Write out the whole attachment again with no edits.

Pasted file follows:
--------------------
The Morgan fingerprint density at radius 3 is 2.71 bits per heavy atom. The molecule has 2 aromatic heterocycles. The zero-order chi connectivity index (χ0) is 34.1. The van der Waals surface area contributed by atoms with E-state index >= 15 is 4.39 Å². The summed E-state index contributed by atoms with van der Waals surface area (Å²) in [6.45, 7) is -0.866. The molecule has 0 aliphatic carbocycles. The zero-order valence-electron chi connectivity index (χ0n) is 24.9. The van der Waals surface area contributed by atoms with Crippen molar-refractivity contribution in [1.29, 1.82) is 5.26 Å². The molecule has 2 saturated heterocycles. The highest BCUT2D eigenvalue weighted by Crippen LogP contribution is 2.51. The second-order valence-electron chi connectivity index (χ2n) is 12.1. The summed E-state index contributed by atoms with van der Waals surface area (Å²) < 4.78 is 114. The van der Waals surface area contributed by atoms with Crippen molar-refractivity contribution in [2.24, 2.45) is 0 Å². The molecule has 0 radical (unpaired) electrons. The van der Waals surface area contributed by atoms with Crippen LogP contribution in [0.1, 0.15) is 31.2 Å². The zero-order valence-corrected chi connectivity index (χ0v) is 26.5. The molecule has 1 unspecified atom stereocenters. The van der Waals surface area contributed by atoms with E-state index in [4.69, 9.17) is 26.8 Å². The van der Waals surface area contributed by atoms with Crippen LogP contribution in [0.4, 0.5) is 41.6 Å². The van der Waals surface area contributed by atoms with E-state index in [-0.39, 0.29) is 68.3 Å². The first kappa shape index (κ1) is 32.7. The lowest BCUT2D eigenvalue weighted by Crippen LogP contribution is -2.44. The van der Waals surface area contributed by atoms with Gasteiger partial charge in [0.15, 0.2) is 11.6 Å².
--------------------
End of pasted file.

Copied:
The Morgan fingerprint density at radius 3 is 2.71 bits per heavy atom. The molecule has 2 aromatic heterocycles. The zero-order chi connectivity index (χ0) is 34.1. The van der Waals surface area contributed by atoms with E-state index >= 15 is 4.39 Å². The summed E-state index contributed by atoms with van der Waals surface area (Å²) in [6.45, 7) is -0.866. The molecule has 0 aliphatic carbocycles. The zero-order valence-electron chi connectivity index (χ0n) is 24.9. The van der Waals surface area contributed by atoms with Crippen molar-refractivity contribution in [1.29, 1.82) is 5.26 Å². The molecule has 2 saturated heterocycles. The highest BCUT2D eigenvalue weighted by Crippen LogP contribution is 2.51. The second-order valence-electron chi connectivity index (χ2n) is 12.1. The summed E-state index contributed by atoms with van der Waals surface area (Å²) < 4.78 is 114. The van der Waals surface area contributed by atoms with Crippen molar-refractivity contribution in [2.24, 2.45) is 0 Å². The molecule has 0 radical (unpaired) electrons. The van der Waals surface area contributed by atoms with Crippen LogP contribution in [0.1, 0.15) is 31.2 Å². The zero-order valence-corrected chi connectivity index (χ0v) is 26.5. The molecule has 1 unspecified atom stereocenters. The van der Waals surface area contributed by atoms with E-state index in [4.69, 9.17) is 26.8 Å². The van der Waals surface area contributed by atoms with Crippen LogP contribution in [0.4, 0.5) is 41.6 Å². The van der Waals surface area contributed by atoms with E-state index in [-0.39, 0.29) is 68.3 Å². The first kappa shape index (κ1) is 32.7. The lowest BCUT2D eigenvalue weighted by Crippen LogP contribution is -2.44. The van der Waals surface area contributed by atoms with Gasteiger partial charge in [0.15, 0.2) is 11.6 Å².